Low limit Sbobet player survives the High-Life — this time


On my last gaming excursion, I had to play on a $25 blackjack game because all the $3-$5 games for us low-limit players were full. What a different world on a high-limit game, and two intriguing things did catch my attention.

First, a gentleman next to me at the cashier’s cage was cashing out thousands of dollars worth of chips that he won on the same blackjack game I had been in. And the cashier asked him for some identification. I didn’t realize you have to show ID when you are a winner. Is this standard practice in all casinos?

Also, another player at my table kept asking the dealer for more chips. All he had to do was sign a slip of paper and in return kept getting a $1,000 worth of chips. What exactly was happening here? Was he a shill for the house? Jimmy S.

Hey, Jimmy, what the Sam Hill were you doing on a $25 table? Believe me, a quarter snap game is no place for the lunchbox flock — ever! Accept this caring advice as a wrist slapping. Next time, expect the infliction of a much more financially punitive correction, courtesy of an employee of the casino, e.g. a dealer willing and able to take all of your hard-earned cash at sonic speed.

As to your first question, the reason for the third degree at the cashier’s cage is that Uncle Sam does not want the casino to be a drug dealer’s savings and loan. Regulation 6 states that any time a player’s cash transaction exceeds $10,000 within a 24-hour period, that customer must provide the casino with name, permanent address, and driver’s license number. One of Reg. 6’s intended purposes is to thwart money laundering. An example of this is seen when a well-loaded wise guy buys in for $10 G’s in chips at the table, plays three hands of blackjack, then trots to the cashier’s cage to cash in those same chips for an armload of twenties.

What you saw at the blackjack game was probably not shilling, but “marker” play. Players who have established credit with the casino can write markers at the Sbobet gaming tables. The marker is essentially a check written on the player’s credit. This customer convenience accommodates the player who doesn’t want to cart a wad of hundreds to the table. Instead, the player asks for a $1,000 marker. The pit boss calls the cashier’s cage to see how much money or credit remains in that person’s account. He then writes a marker for the requested amount, has the player sign it — now legally equivalent to a check — and hands over $1000 worth of chips. The cashier then deducts the $1,000 from the player’s remaining balance.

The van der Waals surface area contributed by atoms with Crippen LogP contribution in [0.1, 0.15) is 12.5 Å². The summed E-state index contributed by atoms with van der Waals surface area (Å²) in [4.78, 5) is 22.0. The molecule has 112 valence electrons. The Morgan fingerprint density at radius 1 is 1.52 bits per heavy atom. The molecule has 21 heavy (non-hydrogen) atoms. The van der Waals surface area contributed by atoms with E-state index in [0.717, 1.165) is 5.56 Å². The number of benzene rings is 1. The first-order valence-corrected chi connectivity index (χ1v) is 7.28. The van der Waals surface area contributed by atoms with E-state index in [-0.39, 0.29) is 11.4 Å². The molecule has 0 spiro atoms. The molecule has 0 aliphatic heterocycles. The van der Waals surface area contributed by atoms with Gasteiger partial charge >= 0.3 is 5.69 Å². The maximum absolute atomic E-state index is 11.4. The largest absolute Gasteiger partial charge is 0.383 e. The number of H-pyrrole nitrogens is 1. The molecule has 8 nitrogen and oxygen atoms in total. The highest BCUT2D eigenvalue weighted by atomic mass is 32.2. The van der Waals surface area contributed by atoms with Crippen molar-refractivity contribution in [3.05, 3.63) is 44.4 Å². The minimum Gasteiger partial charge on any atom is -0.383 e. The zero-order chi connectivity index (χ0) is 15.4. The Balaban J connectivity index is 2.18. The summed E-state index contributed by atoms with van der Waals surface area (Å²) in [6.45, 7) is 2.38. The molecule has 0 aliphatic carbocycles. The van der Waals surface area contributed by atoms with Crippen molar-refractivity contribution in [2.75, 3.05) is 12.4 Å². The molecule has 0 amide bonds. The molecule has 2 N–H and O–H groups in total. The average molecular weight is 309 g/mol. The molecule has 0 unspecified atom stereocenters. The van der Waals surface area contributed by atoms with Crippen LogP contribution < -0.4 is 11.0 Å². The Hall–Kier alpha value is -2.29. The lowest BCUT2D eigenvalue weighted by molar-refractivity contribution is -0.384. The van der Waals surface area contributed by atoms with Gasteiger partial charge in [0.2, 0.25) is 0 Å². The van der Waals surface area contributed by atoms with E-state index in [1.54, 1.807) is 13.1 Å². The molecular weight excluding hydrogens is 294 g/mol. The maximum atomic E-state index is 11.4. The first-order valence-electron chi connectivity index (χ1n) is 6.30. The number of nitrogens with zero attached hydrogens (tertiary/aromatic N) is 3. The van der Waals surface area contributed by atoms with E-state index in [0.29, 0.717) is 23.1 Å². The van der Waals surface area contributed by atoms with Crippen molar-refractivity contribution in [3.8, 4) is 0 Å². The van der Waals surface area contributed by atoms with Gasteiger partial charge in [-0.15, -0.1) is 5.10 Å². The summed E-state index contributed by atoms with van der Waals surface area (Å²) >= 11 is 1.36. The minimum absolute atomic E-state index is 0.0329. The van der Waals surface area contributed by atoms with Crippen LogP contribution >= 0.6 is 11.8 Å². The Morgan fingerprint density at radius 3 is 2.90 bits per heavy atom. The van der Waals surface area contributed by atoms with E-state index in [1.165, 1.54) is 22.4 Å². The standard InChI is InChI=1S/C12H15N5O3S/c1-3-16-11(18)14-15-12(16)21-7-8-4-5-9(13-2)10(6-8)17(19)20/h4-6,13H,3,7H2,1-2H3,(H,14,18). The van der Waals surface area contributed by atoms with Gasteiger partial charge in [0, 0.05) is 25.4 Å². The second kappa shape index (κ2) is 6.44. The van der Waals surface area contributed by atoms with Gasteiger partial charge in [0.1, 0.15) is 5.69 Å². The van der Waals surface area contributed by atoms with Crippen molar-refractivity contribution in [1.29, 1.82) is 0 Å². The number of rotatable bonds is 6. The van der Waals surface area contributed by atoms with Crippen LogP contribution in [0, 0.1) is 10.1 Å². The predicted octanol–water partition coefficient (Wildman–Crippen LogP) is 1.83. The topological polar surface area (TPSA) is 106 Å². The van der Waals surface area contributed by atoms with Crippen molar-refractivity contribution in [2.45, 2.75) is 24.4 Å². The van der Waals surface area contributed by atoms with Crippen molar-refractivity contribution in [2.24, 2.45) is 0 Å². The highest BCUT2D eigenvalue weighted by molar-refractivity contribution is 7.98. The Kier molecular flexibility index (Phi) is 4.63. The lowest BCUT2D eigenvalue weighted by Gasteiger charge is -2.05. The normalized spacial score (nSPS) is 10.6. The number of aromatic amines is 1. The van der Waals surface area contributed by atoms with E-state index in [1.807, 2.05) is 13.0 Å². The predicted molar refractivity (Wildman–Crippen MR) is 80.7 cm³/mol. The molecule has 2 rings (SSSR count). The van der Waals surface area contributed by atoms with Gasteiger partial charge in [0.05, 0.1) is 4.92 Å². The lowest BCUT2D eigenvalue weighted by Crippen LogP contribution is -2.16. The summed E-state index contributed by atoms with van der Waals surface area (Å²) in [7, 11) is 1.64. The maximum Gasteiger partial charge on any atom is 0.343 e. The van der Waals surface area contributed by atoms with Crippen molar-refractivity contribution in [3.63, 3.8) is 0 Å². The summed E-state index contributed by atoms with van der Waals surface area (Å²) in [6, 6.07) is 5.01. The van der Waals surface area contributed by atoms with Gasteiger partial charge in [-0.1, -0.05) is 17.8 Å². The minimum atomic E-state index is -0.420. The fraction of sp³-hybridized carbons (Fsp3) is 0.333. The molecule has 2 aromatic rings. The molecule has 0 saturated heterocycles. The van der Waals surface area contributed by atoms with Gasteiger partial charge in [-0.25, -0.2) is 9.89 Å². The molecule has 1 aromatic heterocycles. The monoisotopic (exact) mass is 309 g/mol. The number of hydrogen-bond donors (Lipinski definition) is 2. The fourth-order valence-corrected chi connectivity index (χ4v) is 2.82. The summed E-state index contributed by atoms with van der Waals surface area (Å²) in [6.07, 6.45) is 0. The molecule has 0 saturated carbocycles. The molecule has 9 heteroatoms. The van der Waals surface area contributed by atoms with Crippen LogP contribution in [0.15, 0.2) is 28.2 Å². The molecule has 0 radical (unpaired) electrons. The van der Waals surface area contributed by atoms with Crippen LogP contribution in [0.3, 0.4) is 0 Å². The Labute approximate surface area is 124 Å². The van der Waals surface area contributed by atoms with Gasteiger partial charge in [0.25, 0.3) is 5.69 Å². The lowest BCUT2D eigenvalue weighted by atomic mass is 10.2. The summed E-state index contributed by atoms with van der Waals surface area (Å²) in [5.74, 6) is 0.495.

Finally, back to my horrified front-end seizure. Again, what were you doing on a $25 table?

Dear Mark,

I was told that multi-action blackjack has a higher win percentage for the casino than regular blackjack. Rules being the same, why would it be higher? Am I missing something? Dan L.

The reason that Multi-action blackjack has a higher win percentage than your typical BJ game is that most players don’t hit the hands they ought to for fear of losing all three bets. For instance, say a player has a 13 against the dealer’s face card. Since the player has three bets on the line, alarm bells go off about losing ALL THREE HANDS and the typical player wimps out. This sporadic caution violates the perfect basic strategy rule of hitting a 13. Any time cold feet prevail over the mathematics of the game, the casino wins.

Gambling thought of the week: “Let me tell you, there’s no better medicine than a friendly card game for sloughing off the cares of a workaday world.” – Paul Auster, The Music of Chance (1990)